2018 Topps Baseball

Christmas in January!

While a lot of sports fans were getting ready for Super Bowl XLI, which turned out to be very entertaining, another contingent of sports fans were restless with anticipation for an equally important day. That day is “Topps Release Day” and there is really no day like it for avid baseball card collectors. The Super Bowl for many people marks the culmination of a hard fought season on the gridiron. For others, it marks the end the baseball offseason. The “Die Hard’s”, as I refer to them, begin their countdown to when pitchers and catchers report to Spring Training and baseball fever starts to set in.

Topps Baseball 2018 Series One (click for info)

Topps is acutely aware of this time of year and this is when they hit collectors with the first release of the upcoming baseball season, the Topps flagship set. There will be a subsequent Series 2 release, followed by an Update Series later in the year; but nothing helps you begin to thaw out from a long cold winter better than that first batch of baseball cards that hit the shelf. And the fact that this is the only product we have to buy and sort for the 2018 season at this particular time makes it even more exciting. It is reminiscent of the days when there were only a couple of products to choose from. But have no fear if you are one of the collectors that like the 9,000 products that flood the market every year, just wait a few weeks.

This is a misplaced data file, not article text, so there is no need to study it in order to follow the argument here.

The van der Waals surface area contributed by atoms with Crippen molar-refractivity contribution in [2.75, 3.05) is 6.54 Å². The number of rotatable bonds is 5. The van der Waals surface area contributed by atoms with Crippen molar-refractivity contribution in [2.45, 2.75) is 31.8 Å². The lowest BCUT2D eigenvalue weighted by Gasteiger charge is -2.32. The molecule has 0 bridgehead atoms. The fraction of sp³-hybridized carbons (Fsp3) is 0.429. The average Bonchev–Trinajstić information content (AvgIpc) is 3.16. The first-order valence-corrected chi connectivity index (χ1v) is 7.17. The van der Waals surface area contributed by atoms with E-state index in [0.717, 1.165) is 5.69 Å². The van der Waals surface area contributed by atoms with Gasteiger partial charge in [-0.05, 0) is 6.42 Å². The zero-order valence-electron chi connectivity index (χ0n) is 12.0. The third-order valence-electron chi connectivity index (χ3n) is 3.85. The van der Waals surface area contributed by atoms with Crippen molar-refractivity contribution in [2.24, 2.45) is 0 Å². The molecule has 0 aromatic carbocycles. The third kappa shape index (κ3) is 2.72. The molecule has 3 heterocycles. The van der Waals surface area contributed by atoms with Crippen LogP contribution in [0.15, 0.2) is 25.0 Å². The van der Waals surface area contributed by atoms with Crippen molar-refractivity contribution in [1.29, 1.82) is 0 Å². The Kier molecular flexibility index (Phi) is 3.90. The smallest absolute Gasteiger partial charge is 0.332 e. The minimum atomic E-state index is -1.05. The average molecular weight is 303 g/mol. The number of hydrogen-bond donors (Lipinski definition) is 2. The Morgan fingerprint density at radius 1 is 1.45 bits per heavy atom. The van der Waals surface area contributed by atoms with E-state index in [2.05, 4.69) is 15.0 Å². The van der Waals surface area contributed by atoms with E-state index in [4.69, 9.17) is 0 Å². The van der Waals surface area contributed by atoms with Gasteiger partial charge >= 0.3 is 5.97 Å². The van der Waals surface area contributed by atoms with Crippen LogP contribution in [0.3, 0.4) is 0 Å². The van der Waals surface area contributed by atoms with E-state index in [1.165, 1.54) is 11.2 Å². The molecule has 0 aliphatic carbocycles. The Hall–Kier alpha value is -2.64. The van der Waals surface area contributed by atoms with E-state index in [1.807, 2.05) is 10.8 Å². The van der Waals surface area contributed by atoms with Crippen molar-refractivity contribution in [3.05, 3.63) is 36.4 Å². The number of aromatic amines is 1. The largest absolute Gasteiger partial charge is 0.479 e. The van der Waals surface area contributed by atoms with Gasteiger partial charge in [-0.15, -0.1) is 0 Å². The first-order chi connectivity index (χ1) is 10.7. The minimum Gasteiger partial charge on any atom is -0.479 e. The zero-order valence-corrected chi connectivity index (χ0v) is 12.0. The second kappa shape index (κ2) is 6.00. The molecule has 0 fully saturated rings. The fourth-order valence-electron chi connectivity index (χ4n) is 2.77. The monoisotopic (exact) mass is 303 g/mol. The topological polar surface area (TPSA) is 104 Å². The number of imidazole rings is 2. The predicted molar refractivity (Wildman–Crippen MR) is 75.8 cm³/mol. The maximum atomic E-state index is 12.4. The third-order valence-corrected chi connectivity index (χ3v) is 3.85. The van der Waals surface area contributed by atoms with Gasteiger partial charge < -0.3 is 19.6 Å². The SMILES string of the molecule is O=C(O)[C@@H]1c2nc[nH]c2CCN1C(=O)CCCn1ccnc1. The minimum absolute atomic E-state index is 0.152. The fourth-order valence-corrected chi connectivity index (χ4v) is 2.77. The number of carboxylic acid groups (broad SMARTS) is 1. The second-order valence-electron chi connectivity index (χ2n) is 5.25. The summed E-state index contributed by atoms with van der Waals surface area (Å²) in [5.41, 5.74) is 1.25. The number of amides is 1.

As for 2018 Topps, it was released on January 31, 2018. Several shops had countdowns and fun photos in the days leading up to the release on their social media pages to add to the hype. Series 1 has a checklist of 350 cards and adds in subsets that include; 1983 Design (35th Anniversary), Superstar Sensations, Topps Salute (includes Fathers Day, Mothers Day, Jackie Robinson Day, and Memorial Day),  and Home Run Challenge. There are other hobby/retail exclusives that can be found as well; MLB All-Star Medallions (Hobby and Jumbo), MLB Spring Training Patch (Hobby and Jumbo), Players Weekend Patch (Retail), Legends in the Making (Retail Packs), Opening Day (Retail), Topps Now, Derek Jeter Highlights (Target), Kris Bryant Highlights (Wal-Mart) and others. *Thanks to Ryan Cracknell and his Beckett Release Checklist Page for this info.


Bags Unlimited presents: SPORTS BOARDS

BASEBALL 22 x 28″ outside frame dimension. Cards are not included.

Hobby boxes are configured with 36 packs of 10 cards each, while Jumbo boxes are 10 packs with 50 cards each. Hobby boxes have stated odds of 1 Autograph or Relic on average, while Jumbo’s offer 1 Autograph and 2 Relics. Autographs and Relics can be found in numerous designs throughout the checklist as well; including Derek Jeter in Target Packs and Kris Bryant in Wal-Mart Packs. Inserts are found in a hobby box based on the following averages; 1983 MLB (9), Superstar Sensations (4), MLB Awards (4) and Topps Salute (4). As with other modern day products, there are also color parallels to chase. Rainbow Foil parallels are found 3 per hobby box on average. These can be any of the following; Gold (#d to 2018), Vintage (#d to 99), Independence Day (#d to 76), Mother’s Day Pink (#d to 50), Father’s Day Blue (#d to 50), Memorial Day Camo (#d to 25) and Platinum (#d to 1). Printing plates can also be found.